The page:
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Demand-side management in Grid-Connected Energy Storage System using Fuzzy Logic Control

Demand-side management in Grid-Connected Energy Storage System using Fuzzy Logic Control


Introduction:

This section outlines the integration of solar PV, battery storage, and the grid with load management logic to optimize energy usage and ensure efficient operation throughout the day. The system includes residential and commercial loads, with load management decisions driven by time-of-day considerations and battery state of charge (SOC).

Load Management Logic:

  1. Time-of-Day Categorization: The time of day is categorized into different periods, including off-peak, normal, peak, and evening peak hours. These categories dictate the mode of operation for battery and load management decisions.

  2. Battery Control Logic: A personalized model receives inputs of time of day and battery SOC. Based on predefined rules and logic, the model determines the mode of operation for the battery, including charging mode, discharging mode, or ideal mode. Charging mode is activated when the battery receives positive power command, while discharging mode occurs with a negative power command. Ideal mode implies no charging or discharging.

  3. Load Management Strategy: Load management decisions are made based on the time of day and battery state. During off-peak hours, the battery may be charged from the grid. During peak hours, the battery may discharge to support load demand, while during normal hours, the system operates based on predefined rules.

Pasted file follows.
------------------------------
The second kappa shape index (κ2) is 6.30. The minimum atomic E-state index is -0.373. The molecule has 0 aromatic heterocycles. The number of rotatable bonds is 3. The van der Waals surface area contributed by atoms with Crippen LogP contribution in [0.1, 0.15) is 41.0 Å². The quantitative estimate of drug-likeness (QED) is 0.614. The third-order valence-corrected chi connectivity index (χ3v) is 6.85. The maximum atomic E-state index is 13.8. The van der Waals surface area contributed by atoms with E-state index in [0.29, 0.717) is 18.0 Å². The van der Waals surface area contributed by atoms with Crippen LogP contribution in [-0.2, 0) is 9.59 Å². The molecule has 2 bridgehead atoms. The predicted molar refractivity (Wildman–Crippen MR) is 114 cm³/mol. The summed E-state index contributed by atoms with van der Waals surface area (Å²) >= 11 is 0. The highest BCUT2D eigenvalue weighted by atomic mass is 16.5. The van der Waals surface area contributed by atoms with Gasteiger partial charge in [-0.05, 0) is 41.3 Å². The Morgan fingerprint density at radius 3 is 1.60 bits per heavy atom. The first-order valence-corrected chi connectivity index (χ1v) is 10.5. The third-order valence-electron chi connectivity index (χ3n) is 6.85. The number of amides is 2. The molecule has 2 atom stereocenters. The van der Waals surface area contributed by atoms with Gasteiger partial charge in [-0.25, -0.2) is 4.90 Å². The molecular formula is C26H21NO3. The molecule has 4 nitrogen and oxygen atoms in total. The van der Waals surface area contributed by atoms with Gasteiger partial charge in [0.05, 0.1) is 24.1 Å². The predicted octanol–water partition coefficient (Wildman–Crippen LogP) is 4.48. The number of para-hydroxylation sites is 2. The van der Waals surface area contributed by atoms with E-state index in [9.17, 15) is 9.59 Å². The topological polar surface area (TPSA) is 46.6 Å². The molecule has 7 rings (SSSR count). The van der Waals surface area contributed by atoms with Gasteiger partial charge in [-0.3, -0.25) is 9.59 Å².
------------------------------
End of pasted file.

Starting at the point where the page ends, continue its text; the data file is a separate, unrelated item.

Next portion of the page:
System Components:

  1. Battery System: The battery system includes bi-directional converters and a battery controller. The controller receives power commands based on load management logic and adjusts the battery operation accordingly, either charging from the grid or supplying power to loads.

  2. Solar PV and Grid Connection: Solar PV panels generate power, which can be supplemented by grid power or stored in the battery. The grid connection allows for bidirectional power flow, enabling energy exchange based on demand and supply conditions.

  3. Load Management Blocks: Load management blocks receive inputs from the load profile and battery control logic. They determine the power allocation to different loads based on the current operating mode and time-of-day considerations.

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